Netflix reportedly plans to keep some movies in theaters for longer before streaming, including its upcoming 'Knives Out' sequel

Advertisement
Netflix reportedly plans to keep some movies in theaters for longer before streaming, including its upcoming 'Knives Out' sequel
Daniel Craig in footage from Netflix's "Knives Out" sequel.Netflix
  • Netflix is considering releasing some movies in theaters this year with a 45-day window, according to Bloomberg.
  • One of the movies in consideration is the "Knives Out" sequel.
Advertisement

After years of back and forth between movie theaters and Netflix, the streaming giant may finally be opening up more to the theatrical experience.

Bloomberg's Lucas Shaw reported on Sunday that Netflix is considering releasing some movies in theaters this year with an exclusive theatrical window of 45 days. That's longer than the window Netflix has typically given the movies it releases in theaters, and more in line with what is emerging as a new windowing standard.

Two of the movies in consideration, according to Bloomberg, are the "Knives Out" sequel and director Alejandro González Iñárritu's "Bardo."

Complimentary Tech Event
Discover the future of SaaS in India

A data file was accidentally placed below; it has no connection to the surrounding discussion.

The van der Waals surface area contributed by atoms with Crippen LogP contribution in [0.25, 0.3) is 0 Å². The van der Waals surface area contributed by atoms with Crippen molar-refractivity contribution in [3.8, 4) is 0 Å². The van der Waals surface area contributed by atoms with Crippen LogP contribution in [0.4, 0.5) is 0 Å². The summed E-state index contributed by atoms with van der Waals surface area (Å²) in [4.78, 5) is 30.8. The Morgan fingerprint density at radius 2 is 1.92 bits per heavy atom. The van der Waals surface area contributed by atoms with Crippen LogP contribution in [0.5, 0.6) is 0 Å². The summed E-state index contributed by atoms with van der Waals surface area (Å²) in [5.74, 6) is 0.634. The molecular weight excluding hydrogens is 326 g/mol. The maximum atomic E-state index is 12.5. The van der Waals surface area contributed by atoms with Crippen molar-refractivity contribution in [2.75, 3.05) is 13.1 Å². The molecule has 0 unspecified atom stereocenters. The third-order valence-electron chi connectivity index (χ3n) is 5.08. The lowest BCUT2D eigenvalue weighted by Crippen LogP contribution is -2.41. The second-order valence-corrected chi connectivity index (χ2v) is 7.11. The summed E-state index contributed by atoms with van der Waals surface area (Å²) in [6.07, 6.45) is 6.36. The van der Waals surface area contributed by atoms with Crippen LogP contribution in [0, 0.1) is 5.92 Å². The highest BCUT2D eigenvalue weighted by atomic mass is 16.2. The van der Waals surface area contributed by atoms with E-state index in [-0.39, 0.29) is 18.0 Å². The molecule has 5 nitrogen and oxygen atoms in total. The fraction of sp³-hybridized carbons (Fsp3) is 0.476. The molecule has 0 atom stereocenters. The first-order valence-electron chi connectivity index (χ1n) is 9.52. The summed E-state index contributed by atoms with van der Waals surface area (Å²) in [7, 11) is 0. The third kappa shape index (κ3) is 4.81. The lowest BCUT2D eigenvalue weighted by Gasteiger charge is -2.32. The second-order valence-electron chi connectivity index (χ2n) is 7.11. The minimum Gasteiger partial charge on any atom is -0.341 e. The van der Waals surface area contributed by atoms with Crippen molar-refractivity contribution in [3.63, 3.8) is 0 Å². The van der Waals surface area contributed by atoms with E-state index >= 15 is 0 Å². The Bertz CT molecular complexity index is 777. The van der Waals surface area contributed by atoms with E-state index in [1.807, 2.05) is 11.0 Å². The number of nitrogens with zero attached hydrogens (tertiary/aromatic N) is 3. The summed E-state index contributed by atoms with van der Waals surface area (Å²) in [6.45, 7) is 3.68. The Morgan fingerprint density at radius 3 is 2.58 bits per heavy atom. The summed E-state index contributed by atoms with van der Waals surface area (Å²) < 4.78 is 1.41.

The 6-part video series will capture the vision of Indian SaaS leaders and highlight the potential for the sector in the decades to come.25th Aug, 2022 Starts at 04:00 PM (40 mins)Register Now
Our Speakers
Dan Sheeran
Sandeep Gupta

Netflix declined to comment on the Bloomberg report when requested by Insider.

The first "Knives Out" was a surprise box-office hit, grossing $165 million in the US and $311 million worldwide in 2019 off of a $40 million production budget.

Advertisement

Netflix landed two sequels to the movie last year in a deal worth more than $400 million, The Hollywood Reporter and Deadline reported at the time.

Netflix has long been resistant to longer windows for its theatrical releases. Its most recent Oscar contenders, "Don't Look Up" and "The Power of the Dog," were both given two-week theatrical windows before they became available to stream.

But that hasn't stopped the theatrical industry from trying to court the company.

"We're always open to bigger theatrical releases from the streaming companies if they have appropriate windows," John Fithian, the CEO of the National Association of Theatre Owners, recently told Insider during an interview. "The theater door is open to Netflix if they want to go with a bigger theatrical strategy."

{{}}